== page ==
Regional Gardening Reports :: National Gardening Association

In the Garden:
Western Mountains and High Plains
October, 2010
Regional Report

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Tulips planted in groups of 25 or more will create a dramatic spring display.

Tulips greet those who plan ahead

When snowstorms linger into late March and April, cabin fever sets in, and we can't seem to wait any longer for the return of spring and a rainbow of colorful tulips. Now is the time to plan ahead for those flowers, while the weather is still mild and soils remain workable.

Spring flowering bulbs need to be planted now to ensure that spring color will return when our landscapes look a bit bleak. Nowadays there are hundreds of bulbs in cultivation in a greater variety of colors than ever. And don't overlook the wild and ancient species tulips that create unique displays in the garden.

Tulips are among my favorite as they appear before most shrubs and trees leaf out. You can't ignore their beauty. The challenge is to plant tulips now before the ground freezes solid. I've been known to be out in the garden in December, shivering to the bone, just to make sure I got those tulips I set in the laundry room into the ground. You won't make this mistake very often, however. Plan ahead and get the tulip beds planted early in the fall.

Our cold winters and dry summers are ideal for growing tulips, as our seasons mimic those of central Asia, the native home of tulips. Tulips you purchase locally, however, were most likely grown in Holland, the bulb capital of the world.

Sited and planted properly, tulips are perennials, returning year after year. I've become very fond of species tulips (Tulipa clusiana), such as 'Peppermint Stick' with its alternating red and white petals like the stripes on a stick of peppermint candy. It grows 8 to 10 inches tall and blooms in early spring. A dwarf species tulip 'Violacea' sports cup shaped magenta petals with a black vase inside. The leaves are edged in red and hug the ground. This species tulip grows 4 to 6 inches tall.

However, the classic long-stem Darwin tulips are hybrids that last for years. Don't forget the peony-flowering 'Angelique' with its clusters of pink petals, 'Avignon' with red and orange petals and 'La Courtine', a real eye catcher of bright yellow with red flame patterns.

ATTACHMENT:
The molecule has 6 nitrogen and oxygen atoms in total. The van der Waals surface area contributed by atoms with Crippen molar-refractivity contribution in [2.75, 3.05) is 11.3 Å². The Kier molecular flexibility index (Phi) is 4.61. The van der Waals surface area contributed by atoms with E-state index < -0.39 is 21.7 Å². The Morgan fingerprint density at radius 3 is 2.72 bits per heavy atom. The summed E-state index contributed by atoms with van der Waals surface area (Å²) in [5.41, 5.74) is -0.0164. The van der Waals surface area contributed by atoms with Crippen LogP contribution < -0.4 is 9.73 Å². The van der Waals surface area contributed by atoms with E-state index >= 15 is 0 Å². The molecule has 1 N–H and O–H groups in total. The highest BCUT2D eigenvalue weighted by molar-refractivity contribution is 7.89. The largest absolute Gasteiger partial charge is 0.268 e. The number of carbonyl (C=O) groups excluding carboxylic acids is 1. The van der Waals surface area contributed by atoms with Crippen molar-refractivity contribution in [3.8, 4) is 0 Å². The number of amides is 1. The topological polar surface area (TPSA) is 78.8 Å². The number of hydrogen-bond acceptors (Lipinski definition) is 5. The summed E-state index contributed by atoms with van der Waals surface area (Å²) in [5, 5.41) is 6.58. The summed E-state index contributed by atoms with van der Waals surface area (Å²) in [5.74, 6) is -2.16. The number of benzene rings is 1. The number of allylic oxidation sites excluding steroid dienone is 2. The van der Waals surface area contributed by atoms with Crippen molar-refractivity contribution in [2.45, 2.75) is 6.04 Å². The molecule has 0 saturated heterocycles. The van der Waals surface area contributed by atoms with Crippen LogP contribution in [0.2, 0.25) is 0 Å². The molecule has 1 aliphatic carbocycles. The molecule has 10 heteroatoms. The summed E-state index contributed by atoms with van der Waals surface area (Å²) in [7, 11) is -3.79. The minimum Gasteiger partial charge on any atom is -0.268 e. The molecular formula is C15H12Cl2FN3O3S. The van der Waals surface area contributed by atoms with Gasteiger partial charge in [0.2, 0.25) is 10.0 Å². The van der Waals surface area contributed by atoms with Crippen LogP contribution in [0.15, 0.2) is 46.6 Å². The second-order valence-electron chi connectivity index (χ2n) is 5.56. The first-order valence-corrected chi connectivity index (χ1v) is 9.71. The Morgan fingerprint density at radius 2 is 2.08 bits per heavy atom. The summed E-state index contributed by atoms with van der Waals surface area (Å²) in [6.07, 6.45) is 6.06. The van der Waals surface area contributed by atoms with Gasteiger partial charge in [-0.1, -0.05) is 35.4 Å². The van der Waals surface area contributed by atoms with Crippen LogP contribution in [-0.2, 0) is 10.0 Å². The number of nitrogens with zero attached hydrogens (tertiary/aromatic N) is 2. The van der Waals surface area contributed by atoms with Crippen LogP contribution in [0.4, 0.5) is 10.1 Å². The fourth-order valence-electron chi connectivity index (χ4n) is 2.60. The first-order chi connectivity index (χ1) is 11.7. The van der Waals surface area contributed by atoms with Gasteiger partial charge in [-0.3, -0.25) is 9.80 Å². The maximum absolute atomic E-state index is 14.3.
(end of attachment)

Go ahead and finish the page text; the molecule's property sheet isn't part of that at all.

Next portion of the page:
To ensure long life for your investment in tulip bulbs, it is important to select large bulbs (for their type). They should be free of disease and blemishes. Locate the tulip bed in an area with well-drained soil that receives spring sun. Amend soil with compost or aged manure and add some bulb food at the time of planting. As for planting depth, I prefer to plant the bulbs an inch deeper than the general package directions indicate. This helps ensure longer survival in our frigid winter climate and delay too early spring emergence. Don't forget to label the tulip planting as to the variety and color. Metal or aluminum labels are ideal as they last longest in the garden.

Once the tulip bulbs are planted, water in well. Then cover the bed with an organic mulch to insulate the soil and keep the ground from warming up too quickly in the spring. Mulches also conserve moisture and suppress weed growth. If you want immediate fall color in the new flower bed, plant pansies over the bed. They will bloom now and again in spring. If we experience open and dry periods in late fall and throughout the winter, be sure to water the tulip bed when temperatures permit and the ground is unfrozen.

Now you can sit back and relax knowing that when spring arrives you'll be rewarded with an explosion of color. You can't ignore the beauty of tulips.

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